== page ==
Iconic Anchor Brewing Co. suspending operations after 127-year history due to declining beer sales
San Francisco's Anchor Brewing Co. to shut down due to declining sales.
San Francisco's iconic Anchor Brewing Co., which has been operating for 127 years, has announced that it will be closing down and liquidating. The brewery, known for pioneering craft beers in the 1970s, has struggled in recent years due to declining sales and tough economic conditions.
Anchor Brewing Co. was a trailblazer in the United States, introducing craft beers at a time when major brands dominated the market. Its unique brewing techniques and high-quality products quickly gained popularity beyond the city of San Francisco, making it a sought-after brand for beer enthusiasts across the country.
However, in recent years, the brewing industry has faced challenges with the rise of canned cocktails, crafted drinks, spirits, and wines, which have impacted beer sales. The COVID-19 pandemic and subsequent lockdowns further added to the difficulties faced by brewers.
According to the Brewers Association, overall beer sales volume in the U.S. declined by 3.1% last year. While craft brewer sales volume saw a slight increase of 0.1%, imports have been on the rise.
In a written statement, Anchor Brewing Co. spokesperson Sam Singer explained that the decision to cease operations was a result of the impacts of the pandemic, inflation (particularly in San Francisco), and a highly competitive market. The company recognized the historic significance of Anchor to San Francisco and the craft brewing industry but ultimately had no choice but to close down.
Anchor Brewing Co. had faced financial challenges in the past and was acquired by Fritz Maytag, a Stanford University graduate, in the 1960s. Maytag implemented new brewing practices and began bottling the beer in 1971. By the mid-1970s, Anchor Brewing Co. had established a solid portfolio of respected brews, including Anchor Porter, Liberty Ale, Old Foghorn Barleywine Ale, and its annual Christmas Ale, which became a holiday tradition for beer lovers.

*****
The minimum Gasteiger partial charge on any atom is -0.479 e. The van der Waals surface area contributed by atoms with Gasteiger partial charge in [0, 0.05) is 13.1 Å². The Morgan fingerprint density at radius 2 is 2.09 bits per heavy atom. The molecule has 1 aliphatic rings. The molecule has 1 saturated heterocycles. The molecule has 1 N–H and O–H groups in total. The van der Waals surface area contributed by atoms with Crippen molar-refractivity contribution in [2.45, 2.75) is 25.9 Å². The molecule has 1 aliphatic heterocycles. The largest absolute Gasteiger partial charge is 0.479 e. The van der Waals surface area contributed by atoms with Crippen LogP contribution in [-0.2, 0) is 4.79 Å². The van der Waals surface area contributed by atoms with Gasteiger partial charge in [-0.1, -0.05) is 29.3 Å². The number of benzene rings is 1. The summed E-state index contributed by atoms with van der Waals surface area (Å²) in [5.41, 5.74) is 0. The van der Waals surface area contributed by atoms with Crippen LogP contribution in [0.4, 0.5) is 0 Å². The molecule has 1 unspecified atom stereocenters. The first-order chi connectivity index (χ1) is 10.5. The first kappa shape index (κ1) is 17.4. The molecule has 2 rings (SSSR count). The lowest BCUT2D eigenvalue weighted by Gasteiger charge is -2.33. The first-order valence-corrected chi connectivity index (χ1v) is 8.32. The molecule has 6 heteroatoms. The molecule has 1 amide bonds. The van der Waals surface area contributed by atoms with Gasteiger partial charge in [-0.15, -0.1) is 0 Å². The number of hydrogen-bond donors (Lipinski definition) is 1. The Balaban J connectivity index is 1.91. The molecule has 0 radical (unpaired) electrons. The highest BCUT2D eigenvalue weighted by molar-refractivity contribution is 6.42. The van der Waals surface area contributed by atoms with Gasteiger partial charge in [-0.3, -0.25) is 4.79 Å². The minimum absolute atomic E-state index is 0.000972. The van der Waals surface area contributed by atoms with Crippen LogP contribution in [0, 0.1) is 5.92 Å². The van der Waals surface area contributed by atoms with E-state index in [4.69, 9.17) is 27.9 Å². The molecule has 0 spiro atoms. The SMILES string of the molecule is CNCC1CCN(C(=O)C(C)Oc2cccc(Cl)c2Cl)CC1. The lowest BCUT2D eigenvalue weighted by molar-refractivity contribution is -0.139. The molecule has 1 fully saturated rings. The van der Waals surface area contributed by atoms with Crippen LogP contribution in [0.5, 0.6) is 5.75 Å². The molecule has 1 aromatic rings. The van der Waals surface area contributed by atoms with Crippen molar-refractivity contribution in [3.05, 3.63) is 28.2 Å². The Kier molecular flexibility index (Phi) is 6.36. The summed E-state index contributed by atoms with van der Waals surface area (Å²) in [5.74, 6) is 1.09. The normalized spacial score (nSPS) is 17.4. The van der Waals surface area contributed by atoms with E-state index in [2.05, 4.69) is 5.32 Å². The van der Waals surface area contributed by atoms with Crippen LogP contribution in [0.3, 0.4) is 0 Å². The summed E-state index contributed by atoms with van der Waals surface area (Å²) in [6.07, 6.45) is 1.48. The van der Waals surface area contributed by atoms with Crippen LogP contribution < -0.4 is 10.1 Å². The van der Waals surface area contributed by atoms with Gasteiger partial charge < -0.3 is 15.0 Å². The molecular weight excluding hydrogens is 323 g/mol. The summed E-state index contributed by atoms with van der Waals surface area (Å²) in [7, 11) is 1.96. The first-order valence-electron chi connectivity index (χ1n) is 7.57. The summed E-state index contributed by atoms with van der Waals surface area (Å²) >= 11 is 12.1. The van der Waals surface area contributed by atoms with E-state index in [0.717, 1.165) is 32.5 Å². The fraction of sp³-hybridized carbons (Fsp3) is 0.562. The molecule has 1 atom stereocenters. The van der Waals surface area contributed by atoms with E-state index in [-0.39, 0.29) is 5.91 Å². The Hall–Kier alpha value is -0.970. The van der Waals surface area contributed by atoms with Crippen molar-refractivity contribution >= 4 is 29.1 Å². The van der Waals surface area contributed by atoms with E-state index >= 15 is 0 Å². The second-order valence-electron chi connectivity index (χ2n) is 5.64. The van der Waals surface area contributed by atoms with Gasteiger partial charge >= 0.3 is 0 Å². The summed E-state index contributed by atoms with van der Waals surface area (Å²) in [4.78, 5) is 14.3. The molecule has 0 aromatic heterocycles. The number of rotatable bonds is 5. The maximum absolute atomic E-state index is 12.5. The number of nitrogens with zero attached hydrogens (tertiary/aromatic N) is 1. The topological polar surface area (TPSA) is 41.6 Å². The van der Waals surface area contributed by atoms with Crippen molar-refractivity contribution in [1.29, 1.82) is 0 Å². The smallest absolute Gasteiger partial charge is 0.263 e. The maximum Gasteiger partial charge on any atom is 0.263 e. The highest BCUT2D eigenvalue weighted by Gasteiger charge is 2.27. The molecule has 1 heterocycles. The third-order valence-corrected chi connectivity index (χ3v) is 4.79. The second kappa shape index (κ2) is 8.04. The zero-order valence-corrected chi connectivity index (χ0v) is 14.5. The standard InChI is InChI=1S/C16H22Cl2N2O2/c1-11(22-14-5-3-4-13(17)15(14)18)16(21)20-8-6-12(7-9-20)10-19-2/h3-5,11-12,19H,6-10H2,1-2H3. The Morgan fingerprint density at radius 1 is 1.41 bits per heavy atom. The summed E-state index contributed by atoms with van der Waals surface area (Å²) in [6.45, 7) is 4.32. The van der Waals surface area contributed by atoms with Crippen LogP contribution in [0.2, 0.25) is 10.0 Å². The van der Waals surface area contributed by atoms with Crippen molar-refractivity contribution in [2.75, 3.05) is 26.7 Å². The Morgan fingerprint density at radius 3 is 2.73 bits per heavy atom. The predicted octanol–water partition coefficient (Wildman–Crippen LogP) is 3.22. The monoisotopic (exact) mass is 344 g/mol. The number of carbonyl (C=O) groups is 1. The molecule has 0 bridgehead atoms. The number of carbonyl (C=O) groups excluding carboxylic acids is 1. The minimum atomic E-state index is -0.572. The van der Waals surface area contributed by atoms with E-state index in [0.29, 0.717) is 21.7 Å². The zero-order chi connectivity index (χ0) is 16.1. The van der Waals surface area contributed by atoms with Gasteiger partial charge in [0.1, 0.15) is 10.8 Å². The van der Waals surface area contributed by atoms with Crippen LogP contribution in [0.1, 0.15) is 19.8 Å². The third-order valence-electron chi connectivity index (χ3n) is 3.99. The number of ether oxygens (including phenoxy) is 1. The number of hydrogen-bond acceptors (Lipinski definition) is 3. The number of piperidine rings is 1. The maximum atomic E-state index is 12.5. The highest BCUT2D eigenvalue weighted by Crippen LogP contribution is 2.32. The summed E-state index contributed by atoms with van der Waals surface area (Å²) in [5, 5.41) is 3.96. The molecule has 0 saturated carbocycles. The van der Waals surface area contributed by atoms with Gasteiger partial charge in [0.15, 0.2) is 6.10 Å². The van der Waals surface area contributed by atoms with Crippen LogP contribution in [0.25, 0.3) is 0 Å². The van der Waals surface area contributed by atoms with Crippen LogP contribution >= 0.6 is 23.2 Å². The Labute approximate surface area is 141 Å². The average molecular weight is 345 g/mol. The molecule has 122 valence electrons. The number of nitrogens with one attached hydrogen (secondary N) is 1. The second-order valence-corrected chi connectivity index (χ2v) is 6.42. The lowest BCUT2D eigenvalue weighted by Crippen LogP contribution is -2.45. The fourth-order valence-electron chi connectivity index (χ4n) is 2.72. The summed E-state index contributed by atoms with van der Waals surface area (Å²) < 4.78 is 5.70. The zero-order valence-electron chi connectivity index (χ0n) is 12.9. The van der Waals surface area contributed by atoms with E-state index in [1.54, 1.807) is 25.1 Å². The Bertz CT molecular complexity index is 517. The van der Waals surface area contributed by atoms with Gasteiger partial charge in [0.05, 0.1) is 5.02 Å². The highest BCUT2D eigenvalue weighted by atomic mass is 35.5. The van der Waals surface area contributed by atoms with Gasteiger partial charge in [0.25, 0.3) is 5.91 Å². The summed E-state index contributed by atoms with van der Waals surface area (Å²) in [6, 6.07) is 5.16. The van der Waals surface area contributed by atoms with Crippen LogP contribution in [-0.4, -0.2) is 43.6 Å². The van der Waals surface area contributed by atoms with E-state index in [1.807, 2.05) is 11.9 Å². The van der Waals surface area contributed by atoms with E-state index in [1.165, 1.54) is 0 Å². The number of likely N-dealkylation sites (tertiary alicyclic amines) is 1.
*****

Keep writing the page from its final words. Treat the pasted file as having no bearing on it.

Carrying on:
Fritz Maytag's approach to beer, using traditional ingredients and methods while being defiant and hyper-local, sparked a revival in small-scale brewing. His vision and attitude laid the foundation for the emerging craft brewing industry, inspiring others to follow suit.
In 2017, Anchor Brewing Co. was sold to Japanese brewer Sapporo, and it has now been decided to discontinue the brand. Despite efforts to find buyers for the brewery and its brands, no suitable buyer was found. However, there is still a possibility that a buyer may emerge during the liquidation process.
The news of Anchor Brewing Co.'s closure has come as a shock to many San Francisco natives, who view Anchor Steam beer as a classic symbol of the city, much like sourdough bread. The loss of the brewery, with its over 100 years of history, is seen as a blow to the city's cultural heritage.
Anchor Brewing Co. recently announced that it would limit sales of its beers to California and reduce production of its Anchor Christmas Ale to cut costs. The brewery has ceased brewing operations but will continue packaging and distributing its remaining stock until the end of the month.
Employees have been given a 60-day notice, and the company plans to provide transition support and separation packages. Anchor Public Taps, the brewery's taproom, will remain open to sell the remaining inventory, including a small batch of the 2023 Anchor Christmas Ale, which was brewed prior to the decision to cancel the nationwide release.
The closure of Anchor Brewing Co. marks the end of an era for San Francisco and the craft brewing industry. The company's legacy as a pioneer and its contribution to the beer industry will be remembered, but the challenges of the modern market have made it unsustainable for the brewery to continue its operations.